I noticed this morning that I was enjoying the holidays.  It had been a truism for a long time that the holidays were something to be survived, never enjoyed.  I am mostly posting to acknowledge the work that went into getting to a place where I can enjoy the holidays. The boundaries that were established, the rules of engagement that had to be articulated and fought for and the awareness to say, "I don't want to fear the holidays anymore."  It took me a long time to embrace as true that internal work that accomplishes nothing but bettering my experience in life is worth the time and effort and is worth prioritizing.  No one will notice that this has changed but me and that is enough.

 Honestly, even writing that sentence, a nagging voice of doubt pops up, "Was it really worth all that work?"  Life is mostly work, struggle and frustration. The moments of transcendence are rare and fleeting. So yes, if there will always be work, then working on breaking down the distortions of my mind, my fears and biases is worth the effort.

Wednesday, October 24, 2012

samsara-the riptide

This past year has been a difficult one. It is really hard for me to acknowledge that. I tend to participate, against my better judgement, in the Olympics of oppression. In the pantheon of suffering, this past year doesn't register at all. I have far more to be grateful about than I have to be upset about. I live a life of incredible fortune, friendship and opportunity, but I have suffered badly this year. More than I have in awhile. There has been tremendous, nearly overwhelming sorrow. death. grief. close encounters of the impermanence of everything and the incredible discomfort that truth causes me. So I came to Kripalu to try to readjust or reset or do something to change the feeling of sorrow and grief.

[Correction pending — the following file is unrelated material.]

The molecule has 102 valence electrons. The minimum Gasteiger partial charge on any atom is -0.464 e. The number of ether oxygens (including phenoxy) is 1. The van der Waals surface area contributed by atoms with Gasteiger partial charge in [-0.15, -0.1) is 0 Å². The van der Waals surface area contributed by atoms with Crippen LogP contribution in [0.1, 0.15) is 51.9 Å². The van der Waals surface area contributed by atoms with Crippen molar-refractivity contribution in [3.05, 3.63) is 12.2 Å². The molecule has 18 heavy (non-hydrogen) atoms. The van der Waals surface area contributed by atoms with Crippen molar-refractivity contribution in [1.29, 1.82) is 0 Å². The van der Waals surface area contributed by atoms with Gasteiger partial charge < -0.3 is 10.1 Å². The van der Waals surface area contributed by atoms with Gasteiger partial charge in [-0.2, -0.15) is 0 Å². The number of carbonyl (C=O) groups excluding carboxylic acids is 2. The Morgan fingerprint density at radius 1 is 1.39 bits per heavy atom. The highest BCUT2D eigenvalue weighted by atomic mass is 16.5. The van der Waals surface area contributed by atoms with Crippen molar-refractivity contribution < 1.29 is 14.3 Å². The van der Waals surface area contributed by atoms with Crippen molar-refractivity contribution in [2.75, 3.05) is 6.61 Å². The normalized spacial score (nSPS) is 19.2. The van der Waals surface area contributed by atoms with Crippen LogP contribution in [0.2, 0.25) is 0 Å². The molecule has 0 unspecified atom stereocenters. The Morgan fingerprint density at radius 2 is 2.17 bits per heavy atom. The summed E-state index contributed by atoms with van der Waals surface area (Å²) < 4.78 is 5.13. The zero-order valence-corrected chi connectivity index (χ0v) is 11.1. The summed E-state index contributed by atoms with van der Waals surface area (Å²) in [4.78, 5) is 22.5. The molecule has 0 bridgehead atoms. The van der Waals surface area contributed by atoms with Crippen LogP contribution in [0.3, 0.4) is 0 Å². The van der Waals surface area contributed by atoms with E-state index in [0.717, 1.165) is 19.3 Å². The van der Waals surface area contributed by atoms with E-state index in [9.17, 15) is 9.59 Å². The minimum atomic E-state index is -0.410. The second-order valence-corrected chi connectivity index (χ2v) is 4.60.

I just went to a great workshop on the meaning of yoga. Several things pinged me deeply.

You are what you came from. Begin again. See the beauty. Yoga is the practice of tolerating the consequences of being you. Begin again. Act in ways that make you feel more alive. Surrender to the mystery. Begin again.